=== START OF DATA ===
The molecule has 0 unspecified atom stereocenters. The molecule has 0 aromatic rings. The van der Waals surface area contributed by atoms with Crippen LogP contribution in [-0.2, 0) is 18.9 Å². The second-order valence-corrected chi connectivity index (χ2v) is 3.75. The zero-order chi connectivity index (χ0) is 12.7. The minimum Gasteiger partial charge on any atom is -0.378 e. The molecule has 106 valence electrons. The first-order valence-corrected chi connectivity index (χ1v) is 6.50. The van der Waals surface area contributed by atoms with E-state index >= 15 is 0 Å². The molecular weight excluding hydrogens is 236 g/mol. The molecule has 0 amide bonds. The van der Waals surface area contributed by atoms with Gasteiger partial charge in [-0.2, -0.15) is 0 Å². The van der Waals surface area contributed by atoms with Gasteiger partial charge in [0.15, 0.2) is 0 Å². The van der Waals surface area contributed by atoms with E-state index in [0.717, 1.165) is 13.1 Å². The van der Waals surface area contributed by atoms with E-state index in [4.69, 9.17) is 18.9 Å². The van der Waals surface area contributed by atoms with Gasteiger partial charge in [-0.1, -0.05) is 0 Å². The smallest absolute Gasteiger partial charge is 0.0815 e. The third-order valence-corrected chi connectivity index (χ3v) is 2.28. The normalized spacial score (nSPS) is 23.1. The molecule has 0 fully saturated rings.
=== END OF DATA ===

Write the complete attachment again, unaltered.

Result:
The molecule has 0 unspecified atom stereocenters. The molecule has 0 aromatic rings. The van der Waals surface area contributed by atoms with Crippen LogP contribution in [-0.2, 0) is 18.9 Å². The second-order valence-corrected chi connectivity index (χ2v) is 3.75. The zero-order chi connectivity index (χ0) is 12.7. The minimum Gasteiger partial charge on any atom is -0.378 e. The molecule has 106 valence electrons. The first-order valence-corrected chi connectivity index (χ1v) is 6.50. The van der Waals surface area contributed by atoms with E-state index >= 15 is 0 Å². The molecular weight excluding hydrogens is 236 g/mol. The molecule has 0 amide bonds. The van der Waals surface area contributed by atoms with Gasteiger partial charge in [-0.2, -0.15) is 0 Å². The van der Waals surface area contributed by atoms with Gasteiger partial charge in [0.15, 0.2) is 0 Å². The van der Waals surface area contributed by atoms with E-state index in [0.717, 1.165) is 13.1 Å². The van der Waals surface area contributed by atoms with E-state index in [4.69, 9.17) is 18.9 Å². The van der Waals surface area contributed by atoms with Gasteiger partial charge in [-0.1, -0.05) is 0 Å². The smallest absolute Gasteiger partial charge is 0.0815 e. The third-order valence-corrected chi connectivity index (χ3v) is 2.28. The normalized spacial score (nSPS) is 23.1. The molecule has 0 fully saturated rings.